- The Short-Stay Visa Waiver Scheme was introduced in July 2011 to encourage tourism to the island of Ireland.
- The scheme allows visitors from specific Eastern Europe, Middle East and Asian countries who have a valid UK C general visa to visit Ireland without the need for a separate Irish Visa.
- The visa waiver scheme requires a once validation in the UK for the UK C general visa before it can be used to visit Ireland.
- Visitors must travel to Ireland within the time remaining on their current UK 180 day leave to remain.
- If it has been more than 180 days since the last visit to the UK you will not be able to travel to Ireland without an Irish visa.
- Please refer to the official INIS information note on the Visa Waiver Programme for more detailed information. This information can be found on www.Ireland.com
Real Life Story by one of our readers –
It is with a heavy heart that I write this.
Two weeks ago, I received an exciting invitation for a Press Trip to Bangkok and Pattaya. I had been working hard for the magazine, filing all my stories on time and going beyond my brief to deliver good quality articles. So, when the Editor called to ask if I would be interested in this five-day trip, I was beyond thrilled! I thanked her profusely for the opportunity, but she said I totally deserved it, and yes, I thought I had.
This would be my second international trip, after a whistle-stop tour of Dubai. We would be put up at a stunning luxury resort, and our days in Thailand would mostly be spent shopping, enjoying local cuisine, meeting some fashion designers and relaxing by the beach. Summer is still a good month away, so the weather would be beautiful too.
How well it was all mapped out in my mind.
During the drive from home to the airport, my mind was occupied with small concerns of all kind. Had I remembered to pack my black dress and heels? Would the other journalists on the trip be sweet or those ultra-smart types? And I hoped my baggage would not be overweight…wish I had weighed it before leaving home.
The policeman at the entry gate examined my passport and ticket, threw me a disinterested but careful glance, and let me in. I strolled over to the check-in counter, where a brisk young man greeted me warmly, and asked for my passport. I handed it to him, and as he began clicking on his computer, I began, “Could you please give me a window seat upfront? Some legroom would be nice..”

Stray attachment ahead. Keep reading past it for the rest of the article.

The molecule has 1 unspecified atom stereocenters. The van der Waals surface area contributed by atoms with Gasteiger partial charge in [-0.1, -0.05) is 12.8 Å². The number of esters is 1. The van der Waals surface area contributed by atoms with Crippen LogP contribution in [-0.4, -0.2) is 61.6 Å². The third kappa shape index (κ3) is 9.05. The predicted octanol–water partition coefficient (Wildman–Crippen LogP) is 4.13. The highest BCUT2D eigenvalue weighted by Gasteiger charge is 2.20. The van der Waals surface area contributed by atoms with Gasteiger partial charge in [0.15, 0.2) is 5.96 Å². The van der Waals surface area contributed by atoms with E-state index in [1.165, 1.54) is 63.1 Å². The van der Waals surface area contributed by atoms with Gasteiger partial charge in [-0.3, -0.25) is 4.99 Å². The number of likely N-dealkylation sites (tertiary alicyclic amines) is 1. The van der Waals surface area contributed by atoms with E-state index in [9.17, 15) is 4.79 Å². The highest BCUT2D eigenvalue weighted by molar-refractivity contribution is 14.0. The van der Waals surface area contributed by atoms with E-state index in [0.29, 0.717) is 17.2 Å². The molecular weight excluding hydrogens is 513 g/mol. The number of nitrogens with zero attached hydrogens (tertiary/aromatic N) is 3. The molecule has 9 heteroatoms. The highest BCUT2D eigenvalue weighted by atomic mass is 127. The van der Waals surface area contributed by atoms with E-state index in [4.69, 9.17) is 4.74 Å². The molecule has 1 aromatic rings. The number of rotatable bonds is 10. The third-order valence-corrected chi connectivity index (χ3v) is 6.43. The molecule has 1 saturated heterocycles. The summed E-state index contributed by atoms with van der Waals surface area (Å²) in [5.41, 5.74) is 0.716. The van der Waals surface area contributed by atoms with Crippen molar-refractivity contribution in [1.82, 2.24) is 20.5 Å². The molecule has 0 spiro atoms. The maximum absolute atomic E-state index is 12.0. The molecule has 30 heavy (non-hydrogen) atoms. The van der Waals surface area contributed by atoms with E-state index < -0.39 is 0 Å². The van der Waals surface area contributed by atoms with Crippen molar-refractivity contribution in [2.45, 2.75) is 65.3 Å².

He mumbled something like ‘Let me check,” and continued typing. A few seconds later, when he spoke, his face looked grim and his voice was different. “Ma’am, I’m sorry, but I cannot let you check in.”
I would not have been so shocked had the heavens fallen in front of me. I think my mouth dropped open and stayed open. “Wh..y?” I managed.
The man looked sympathetic, but firm. “Your passport is not valid for six months.”
“Of course it is,” I said, indignantly. Hadn’t I checked? Wasn’t it valid till August end? Of course it was. So what was this guy talking about.
“No, ma’am,” he said, holding it out toward me. “See? Aug 31, 2013.” And today is March 5, 2013.
“So? That makes it six months, no? “
“ Actually, no, madam. Your passport is five days short of the six month validity period.”
My brain was badly scrambled by now, but with great difficulty, I counted. Sure enough—I was indeed carrying a passport that was invalid for travel. But I couldn’t let this happen to me…and it was…only 5 goddamn days, right?
I said so the gentleman, but he shook his head. “Even if I allowed you from here, you wqould be sent back from the Immigration counter. And even if they allowed you to pass through, you would be sent back from Bangkok Airport. They’re quite hard and fast about the six-month validity rule. And you wouldn’t want a deportation stamp on your passport.“
“No, I wouldn’t,” I said. My heart had sunk down to the boots I had bought specially for the trip. I knew, for a certainty now, that I would not be getting into that aircraft today. I called up my parents, who were still half-way through to back home, and asked them to turn around and pick me up.
And I picked up my suitcase and began walking toward the exit, thinking, it was overweight indeed…
Millions of people report stolen passports every year! Don’t be one of them. Here’s how to keep your passport safe:
- Buy a leather case for your passport. Looks good and keeps it damage-proof.
- Memorise your passport’s number, issue and expiration date so that you don’t have to keep pulling it out each time you need to fill a form.
- How safe is a hotel ‘safe’? Nobody knows. We suggest you keep your passport pouch in a thin ‘money belt’ worn under your shirt or inside your trousers.
- Pack an extra set of passport photos. Also scan and email yourself the passport’s information page. Keeps you consulate-ready if you lose your passport.
- If you go to a bar, restaurant or café, be careful to keep your purse, whether or not it has your passport in it, hooked over your knee.
Got a passport tip or experience to share? Email us on firstname.lastname@example.org.